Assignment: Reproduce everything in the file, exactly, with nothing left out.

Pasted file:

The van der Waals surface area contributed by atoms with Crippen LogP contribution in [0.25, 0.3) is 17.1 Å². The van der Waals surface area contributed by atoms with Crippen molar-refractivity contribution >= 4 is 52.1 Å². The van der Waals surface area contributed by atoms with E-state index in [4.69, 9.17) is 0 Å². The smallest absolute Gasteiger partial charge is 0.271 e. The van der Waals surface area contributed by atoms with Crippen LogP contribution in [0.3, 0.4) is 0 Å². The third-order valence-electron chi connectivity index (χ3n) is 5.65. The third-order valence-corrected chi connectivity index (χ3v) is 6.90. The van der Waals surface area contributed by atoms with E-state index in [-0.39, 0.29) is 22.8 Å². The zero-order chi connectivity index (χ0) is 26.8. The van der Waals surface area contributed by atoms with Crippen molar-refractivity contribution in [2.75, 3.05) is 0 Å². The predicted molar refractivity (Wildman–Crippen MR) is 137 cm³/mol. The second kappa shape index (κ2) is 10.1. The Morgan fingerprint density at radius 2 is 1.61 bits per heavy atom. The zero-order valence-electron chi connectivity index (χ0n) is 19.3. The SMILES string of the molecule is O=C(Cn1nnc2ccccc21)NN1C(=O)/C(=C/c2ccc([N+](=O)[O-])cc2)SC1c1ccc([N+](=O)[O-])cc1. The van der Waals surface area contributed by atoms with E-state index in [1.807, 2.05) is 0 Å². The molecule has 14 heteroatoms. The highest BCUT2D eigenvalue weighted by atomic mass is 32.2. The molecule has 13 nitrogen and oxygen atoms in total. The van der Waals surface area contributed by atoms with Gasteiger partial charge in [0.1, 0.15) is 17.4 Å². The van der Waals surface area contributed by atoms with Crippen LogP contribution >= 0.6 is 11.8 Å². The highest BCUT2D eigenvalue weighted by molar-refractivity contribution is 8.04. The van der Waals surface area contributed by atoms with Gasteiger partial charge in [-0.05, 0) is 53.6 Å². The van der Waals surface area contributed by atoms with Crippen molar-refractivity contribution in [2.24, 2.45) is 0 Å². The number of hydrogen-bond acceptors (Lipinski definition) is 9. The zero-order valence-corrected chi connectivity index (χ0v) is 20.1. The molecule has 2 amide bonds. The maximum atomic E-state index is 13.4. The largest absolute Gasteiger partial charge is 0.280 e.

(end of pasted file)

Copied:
The van der Waals surface area contributed by atoms with Crippen LogP contribution in [0.25, 0.3) is 17.1 Å². The van der Waals surface area contributed by atoms with Crippen molar-refractivity contribution >= 4 is 52.1 Å². The van der Waals surface area contributed by atoms with E-state index in [4.69, 9.17) is 0 Å². The smallest absolute Gasteiger partial charge is 0.271 e. The van der Waals surface area contributed by atoms with Crippen LogP contribution in [0.3, 0.4) is 0 Å². The third-order valence-electron chi connectivity index (χ3n) is 5.65. The third-order valence-corrected chi connectivity index (χ3v) is 6.90. The van der Waals surface area contributed by atoms with E-state index in [-0.39, 0.29) is 22.8 Å². The zero-order chi connectivity index (χ0) is 26.8. The van der Waals surface area contributed by atoms with Crippen molar-refractivity contribution in [2.75, 3.05) is 0 Å². The predicted molar refractivity (Wildman–Crippen MR) is 137 cm³/mol. The second kappa shape index (κ2) is 10.1. The Morgan fingerprint density at radius 2 is 1.61 bits per heavy atom. The zero-order valence-electron chi connectivity index (χ0n) is 19.3. The SMILES string of the molecule is O=C(Cn1nnc2ccccc21)NN1C(=O)/C(=C/c2ccc([N+](=O)[O-])cc2)SC1c1ccc([N+](=O)[O-])cc1. The van der Waals surface area contributed by atoms with E-state index in [1.807, 2.05) is 0 Å². The molecule has 14 heteroatoms. The highest BCUT2D eigenvalue weighted by atomic mass is 32.2. The molecule has 13 nitrogen and oxygen atoms in total. The van der Waals surface area contributed by atoms with Gasteiger partial charge in [0.1, 0.15) is 17.4 Å². The van der Waals surface area contributed by atoms with Crippen LogP contribution >= 0.6 is 11.8 Å². The highest BCUT2D eigenvalue weighted by molar-refractivity contribution is 8.04. The van der Waals surface area contributed by atoms with Gasteiger partial charge in [-0.05, 0) is 53.6 Å². The van der Waals surface area contributed by atoms with Crippen molar-refractivity contribution in [2.24, 2.45) is 0 Å². The number of hydrogen-bond acceptors (Lipinski definition) is 9. The zero-order valence-corrected chi connectivity index (χ0v) is 20.1. The molecule has 2 amide bonds. The maximum atomic E-state index is 13.4. The largest absolute Gasteiger partial charge is 0.280 e.